Most concerns and disagreements about a child or young person’s additional support for learning can be resolved by speaking to your learner, their family and your colleagues as needed.
However, there will always be some situations which are a little trickier to agree a way forward on. In this section we’ll cover:
- top tips for trying to address concerns at a nursery or school level
- what options are available to help you, your learners and/or their families to resolve disagreements.
It’s always best, for everyone involved, to try and address any concerns about a child or young person’s additional support for learning at the earliest possible stage. Open, honest and early communication often helps nurseries and schools avoid minor concerns from escalating into entrenched disputes or relationship breakdowns with families.
For tips on working together with children and their families, including preparing for and getting the most from meetings, see our pages on:
Remember you can always contact Enquire or encourage parents or carers to do so. Enquire can help explore ways you can try to work together to address any concerns about a child’s additional support for learning. You can also direct families to our resources, like our factsheet on Working together with your child’s school
Involving your colleagues
Remember, you are part of a team who can work together with children and young people and their families to make sure they get the support they need. This includes seeking support from your colleagues to get things back on track when necessary.
If you’ve been unable to resolve a disagreement after chatting with a child or young person, or their family, you can speak with their pastoral care teacher or year head. They may arrange a meeting with the learner and their family to discuss any concerns more fully. Ideally, they will agree a plan of action that everyone is content with, and a date to review how any agreed changes are going.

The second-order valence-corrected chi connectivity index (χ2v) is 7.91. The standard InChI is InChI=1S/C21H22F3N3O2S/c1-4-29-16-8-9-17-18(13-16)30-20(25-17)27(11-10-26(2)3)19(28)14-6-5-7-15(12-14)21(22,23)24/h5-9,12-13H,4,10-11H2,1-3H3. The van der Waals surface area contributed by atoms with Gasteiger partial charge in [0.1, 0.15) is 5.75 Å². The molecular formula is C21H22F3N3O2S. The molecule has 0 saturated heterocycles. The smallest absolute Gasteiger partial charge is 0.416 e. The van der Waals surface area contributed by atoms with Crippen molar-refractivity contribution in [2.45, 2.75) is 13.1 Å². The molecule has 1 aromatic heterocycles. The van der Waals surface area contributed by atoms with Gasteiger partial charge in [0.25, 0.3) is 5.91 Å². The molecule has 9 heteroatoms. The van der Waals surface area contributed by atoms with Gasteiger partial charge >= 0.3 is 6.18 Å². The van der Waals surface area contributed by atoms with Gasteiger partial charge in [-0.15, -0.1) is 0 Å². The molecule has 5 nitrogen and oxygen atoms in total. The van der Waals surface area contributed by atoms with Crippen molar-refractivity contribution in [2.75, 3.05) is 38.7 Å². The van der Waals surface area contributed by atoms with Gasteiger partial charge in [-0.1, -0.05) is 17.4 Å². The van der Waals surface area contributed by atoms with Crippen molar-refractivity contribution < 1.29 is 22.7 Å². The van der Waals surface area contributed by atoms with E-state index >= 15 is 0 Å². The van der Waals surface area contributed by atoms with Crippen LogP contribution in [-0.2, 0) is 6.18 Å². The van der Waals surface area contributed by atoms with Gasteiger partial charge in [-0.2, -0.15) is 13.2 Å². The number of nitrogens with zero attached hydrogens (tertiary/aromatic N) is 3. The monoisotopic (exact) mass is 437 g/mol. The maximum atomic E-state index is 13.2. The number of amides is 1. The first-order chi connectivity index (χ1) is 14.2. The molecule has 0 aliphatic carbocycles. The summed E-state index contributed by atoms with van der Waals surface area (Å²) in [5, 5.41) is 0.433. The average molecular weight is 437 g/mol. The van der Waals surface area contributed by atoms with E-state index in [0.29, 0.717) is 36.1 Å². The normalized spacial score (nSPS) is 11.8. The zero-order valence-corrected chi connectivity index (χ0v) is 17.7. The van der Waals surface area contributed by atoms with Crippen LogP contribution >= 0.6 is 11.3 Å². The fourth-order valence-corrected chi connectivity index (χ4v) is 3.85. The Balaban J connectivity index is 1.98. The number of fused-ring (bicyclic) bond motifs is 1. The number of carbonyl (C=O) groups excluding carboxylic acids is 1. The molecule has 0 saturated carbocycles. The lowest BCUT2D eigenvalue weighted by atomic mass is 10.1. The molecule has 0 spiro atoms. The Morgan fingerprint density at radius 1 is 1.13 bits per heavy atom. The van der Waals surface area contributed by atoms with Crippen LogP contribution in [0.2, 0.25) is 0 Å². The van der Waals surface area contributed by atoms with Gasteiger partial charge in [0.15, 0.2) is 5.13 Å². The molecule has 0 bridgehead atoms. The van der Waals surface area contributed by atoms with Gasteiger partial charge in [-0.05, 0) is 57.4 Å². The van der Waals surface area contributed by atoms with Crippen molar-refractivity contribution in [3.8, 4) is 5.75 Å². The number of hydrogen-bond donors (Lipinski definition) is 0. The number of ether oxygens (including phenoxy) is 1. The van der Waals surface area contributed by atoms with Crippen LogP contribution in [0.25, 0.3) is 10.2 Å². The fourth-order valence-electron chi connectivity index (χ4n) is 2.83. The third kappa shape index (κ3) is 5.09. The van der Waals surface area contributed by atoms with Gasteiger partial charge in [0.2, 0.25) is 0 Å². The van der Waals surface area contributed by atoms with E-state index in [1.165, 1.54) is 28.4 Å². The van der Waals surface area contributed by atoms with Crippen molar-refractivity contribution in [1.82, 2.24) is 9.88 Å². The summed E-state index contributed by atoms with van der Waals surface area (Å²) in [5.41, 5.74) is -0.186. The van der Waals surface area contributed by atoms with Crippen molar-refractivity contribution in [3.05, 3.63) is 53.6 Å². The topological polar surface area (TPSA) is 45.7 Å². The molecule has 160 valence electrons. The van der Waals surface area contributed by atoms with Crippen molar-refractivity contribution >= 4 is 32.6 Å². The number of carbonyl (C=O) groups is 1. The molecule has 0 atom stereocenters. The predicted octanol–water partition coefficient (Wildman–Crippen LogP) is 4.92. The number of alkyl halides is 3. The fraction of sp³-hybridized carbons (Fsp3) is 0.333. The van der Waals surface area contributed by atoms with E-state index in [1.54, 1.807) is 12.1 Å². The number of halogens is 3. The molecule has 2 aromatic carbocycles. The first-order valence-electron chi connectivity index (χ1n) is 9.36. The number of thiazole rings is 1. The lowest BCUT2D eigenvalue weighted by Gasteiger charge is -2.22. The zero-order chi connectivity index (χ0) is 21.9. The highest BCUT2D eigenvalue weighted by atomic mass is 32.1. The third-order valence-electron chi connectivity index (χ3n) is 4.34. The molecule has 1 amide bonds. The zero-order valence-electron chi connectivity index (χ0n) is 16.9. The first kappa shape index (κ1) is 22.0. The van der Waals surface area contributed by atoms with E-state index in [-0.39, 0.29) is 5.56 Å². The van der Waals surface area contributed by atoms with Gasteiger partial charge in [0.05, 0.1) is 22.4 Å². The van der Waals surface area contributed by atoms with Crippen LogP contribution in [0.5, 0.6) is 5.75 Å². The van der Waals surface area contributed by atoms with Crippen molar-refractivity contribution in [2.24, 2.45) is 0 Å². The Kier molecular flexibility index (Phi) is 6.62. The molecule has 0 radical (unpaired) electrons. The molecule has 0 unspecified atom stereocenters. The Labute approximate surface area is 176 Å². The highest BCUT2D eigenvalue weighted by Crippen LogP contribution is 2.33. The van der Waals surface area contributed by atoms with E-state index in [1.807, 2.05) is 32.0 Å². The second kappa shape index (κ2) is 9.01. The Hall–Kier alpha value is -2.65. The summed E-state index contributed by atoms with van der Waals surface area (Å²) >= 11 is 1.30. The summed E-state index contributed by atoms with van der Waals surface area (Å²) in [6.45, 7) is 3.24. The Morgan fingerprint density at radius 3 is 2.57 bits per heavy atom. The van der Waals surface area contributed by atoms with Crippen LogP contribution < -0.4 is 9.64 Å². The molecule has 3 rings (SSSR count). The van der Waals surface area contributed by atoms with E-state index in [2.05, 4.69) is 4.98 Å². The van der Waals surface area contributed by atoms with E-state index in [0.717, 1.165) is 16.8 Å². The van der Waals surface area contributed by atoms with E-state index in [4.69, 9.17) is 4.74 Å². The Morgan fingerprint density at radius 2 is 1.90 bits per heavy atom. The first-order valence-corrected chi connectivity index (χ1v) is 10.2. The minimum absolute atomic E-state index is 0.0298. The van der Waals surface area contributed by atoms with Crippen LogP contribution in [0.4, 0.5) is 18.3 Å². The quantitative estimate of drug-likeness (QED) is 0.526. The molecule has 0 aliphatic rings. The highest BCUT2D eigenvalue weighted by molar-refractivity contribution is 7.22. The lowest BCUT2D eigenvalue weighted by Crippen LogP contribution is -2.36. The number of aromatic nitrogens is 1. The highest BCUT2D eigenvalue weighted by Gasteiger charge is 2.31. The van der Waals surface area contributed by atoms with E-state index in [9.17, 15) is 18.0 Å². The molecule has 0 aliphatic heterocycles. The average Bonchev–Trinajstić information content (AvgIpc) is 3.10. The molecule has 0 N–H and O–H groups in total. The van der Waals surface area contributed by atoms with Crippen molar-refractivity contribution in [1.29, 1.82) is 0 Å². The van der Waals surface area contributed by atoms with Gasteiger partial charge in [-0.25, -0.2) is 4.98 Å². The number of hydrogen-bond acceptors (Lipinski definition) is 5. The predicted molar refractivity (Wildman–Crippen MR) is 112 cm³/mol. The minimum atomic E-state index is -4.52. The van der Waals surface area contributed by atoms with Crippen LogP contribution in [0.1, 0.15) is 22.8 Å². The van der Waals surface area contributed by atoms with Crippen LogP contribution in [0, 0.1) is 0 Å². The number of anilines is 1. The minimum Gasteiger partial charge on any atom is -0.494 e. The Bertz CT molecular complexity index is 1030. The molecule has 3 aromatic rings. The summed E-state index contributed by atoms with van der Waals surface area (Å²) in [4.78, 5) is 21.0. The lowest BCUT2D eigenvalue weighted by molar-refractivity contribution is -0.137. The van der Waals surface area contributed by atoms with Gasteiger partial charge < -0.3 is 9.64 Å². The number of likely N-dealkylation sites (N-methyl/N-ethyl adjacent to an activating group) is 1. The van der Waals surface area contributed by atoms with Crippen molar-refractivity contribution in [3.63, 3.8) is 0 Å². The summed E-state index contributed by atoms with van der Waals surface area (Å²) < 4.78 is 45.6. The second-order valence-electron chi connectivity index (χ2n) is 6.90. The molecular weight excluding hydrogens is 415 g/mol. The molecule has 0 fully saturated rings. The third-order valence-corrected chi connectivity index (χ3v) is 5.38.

If there has already been a recent review meeting with a child or young person and their family, and you have not been able to agree a way forward, it may be helpful to involve senior management. This might be your nursery manager, head of support for learning, or a deputy or head teacher.
Proactively involving these colleagues can help learners and their families see that you’re taking any concerns seriously, and trying to get the right people in the room who can agree to any changes that may be needed.
When concerns can’t be resolved by the nursery or school alone
Every local authority must have arrangements in place to help resolve disagreements about additional support for learning. Your local authority will have a named officer that you, your learner or their family can contact for advice or information about additional support for learning. You can find out who this is on our website: www.enquire.org.uk/local-authorities.
If the local authority are already involved, and there is still a disagreement about what is best for the child or young person you’re supporting, there are further options that can be considered.
It can be helpful to let families and young people know about their options, so they can consider how they want to try and resolve things. Remember, families can get independent, impartial advice by contacting Enquire . We will help them consider their options, and how they can try to work together with you to resolve disagreements in as quick, efficient, and amicable a way as possible. You can also direct families to our resources, like our factsheet on Avoiding and solving problems
Mediation is when a neutral and independent third person (a mediator) helps people involved in a disagreement come together and agree on the best way forward. It is a voluntary process between parents or carers (or young people aged 16 or over) and the school, nursery or local authority. Mediation can help rebuild relationships and communication by focusing everyone on the best interests of the child or young person.
Every local authority must provide independent mediation services free of charge for parents, carers and young people to use. You can find your local ASL mediation service provider on our Find a service search tool.
Parents and carers can learn more about this option by reading our factsheet on Independent mediation .
Raising a formal complaint